The further to the left or the right you move, the more your lens on life distorts.

Saturday, July 01, 2017

A Start

The entrenched federal bureaucracy, sometimes referred to as the "deep state," never much likes anyone who suggests that it can be downsized. For that reason, the deep state is one of many constituencies who panicked when Donald Trump began talking about "draining the swamp"—a metaphor that implies that federal inefficiency, corruption, and waste can only be eliminated if the denizens of the swamp (the bureacracy) are reduced in number (and influence). Is it really coincidental that the idea of draining the swamp (DTS) has caused some in the deep state to suffer from Trump Derangement Syndrome (TDS)? Hmmm. DTS --> TDS.

James Freeman writes about a past State Department poobah. The poobah penned an article in Politico in which he writes:
As I walked through the halls once stalked by diplomatic giants like Dean Acheson and James Baker, the deconstruction was literally visible. Furniture from now-closed offices crowded the hallways. Dropping in on one of my old offices, I expected to see a former colleague—a career senior foreign service officer—but was stunned to find out she had been abruptly forced into retirement and had departed the previous week. This office, once bustling, had just one person present, keeping on the lights.

When Rex Tillerson was announced as secretary of state, there was a general feeling of excitement and relief in the department. After eight years of high-profile, jet-setting secretaries, the building was genuinely looking forward to having someone experienced in corporate management. Like all large, sprawling organizations, the State Department’s structure is in perpetual need of an organizational rethink. That was what was hoped for, but that is not what is happening. Tillerson is not reorganizing, he’s downsizing.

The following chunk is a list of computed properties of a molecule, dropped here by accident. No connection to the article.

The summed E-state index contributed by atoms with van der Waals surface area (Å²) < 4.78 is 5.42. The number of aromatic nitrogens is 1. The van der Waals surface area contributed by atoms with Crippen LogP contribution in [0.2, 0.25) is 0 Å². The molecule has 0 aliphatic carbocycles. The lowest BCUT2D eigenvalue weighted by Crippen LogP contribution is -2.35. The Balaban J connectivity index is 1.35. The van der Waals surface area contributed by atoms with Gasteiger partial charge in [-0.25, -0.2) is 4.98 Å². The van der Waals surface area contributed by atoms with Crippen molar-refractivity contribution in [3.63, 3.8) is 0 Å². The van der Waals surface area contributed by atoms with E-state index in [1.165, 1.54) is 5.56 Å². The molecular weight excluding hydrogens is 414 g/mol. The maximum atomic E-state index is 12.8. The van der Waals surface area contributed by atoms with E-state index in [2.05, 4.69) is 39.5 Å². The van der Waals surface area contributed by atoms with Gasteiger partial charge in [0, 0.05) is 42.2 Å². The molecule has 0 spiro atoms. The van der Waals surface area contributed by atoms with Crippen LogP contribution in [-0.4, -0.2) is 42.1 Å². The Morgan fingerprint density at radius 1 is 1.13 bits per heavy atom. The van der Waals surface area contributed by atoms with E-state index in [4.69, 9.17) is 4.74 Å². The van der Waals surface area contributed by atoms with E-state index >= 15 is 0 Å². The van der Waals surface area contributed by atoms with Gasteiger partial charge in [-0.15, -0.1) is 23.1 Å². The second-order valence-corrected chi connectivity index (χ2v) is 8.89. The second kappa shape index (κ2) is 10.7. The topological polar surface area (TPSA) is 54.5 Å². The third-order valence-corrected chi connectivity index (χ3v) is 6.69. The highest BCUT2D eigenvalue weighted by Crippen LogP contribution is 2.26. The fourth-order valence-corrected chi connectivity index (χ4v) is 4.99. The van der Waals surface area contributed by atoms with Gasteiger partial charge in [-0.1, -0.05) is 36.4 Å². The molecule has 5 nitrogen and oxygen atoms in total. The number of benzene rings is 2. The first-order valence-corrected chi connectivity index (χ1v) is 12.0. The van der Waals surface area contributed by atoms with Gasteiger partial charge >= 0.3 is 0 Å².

Wow! It's exceeding rare to hear any mention of the federal bureaucracy and downsizing in the same paragraph. Maybe there's hope yet, even if Donald Trump sometimes acts the idiot on Twitter.

Freeman writes:
The former Obama appointee is apparently so unnerved by the Trump-Tillerson era at State that he lets slip the fact that the career staff didn’t think much of the previous management either, and that the conservative critique of the department is at least partly true ...

Do taxpayers dare to dream? As odd as this sounds for regular observers of the federal leviathan, the new boss seems to be imposing the kind of tough measures often seen at struggling companies, but almost never witnessed at government departments that have lost their way ...

Perhaps the Tillerson method could work at other agencies too. Mr. Bergmann [the poobah] for his part seems to be disappointed that the un-elected career staff has not been able to impose its will on the duly-elected political leadership ...

Here’s to making the will of voters more than just a distant concern—and highly relevant to the work of federal agencies.

Meanwhile over at the Environmental Protection Agency, new boss Scott Pruitt is not just draining the bureaucratic swamp in Washington, he’s taking away the agency’s power to oversee swamps nationwide.
There's an old anti-lawyer joke that somehow seems appropriate at this point:

Q: What do you call 1,000 lawyers at the bottom of the ocean?

A: A start!

Maybe what we're seeing is "a start."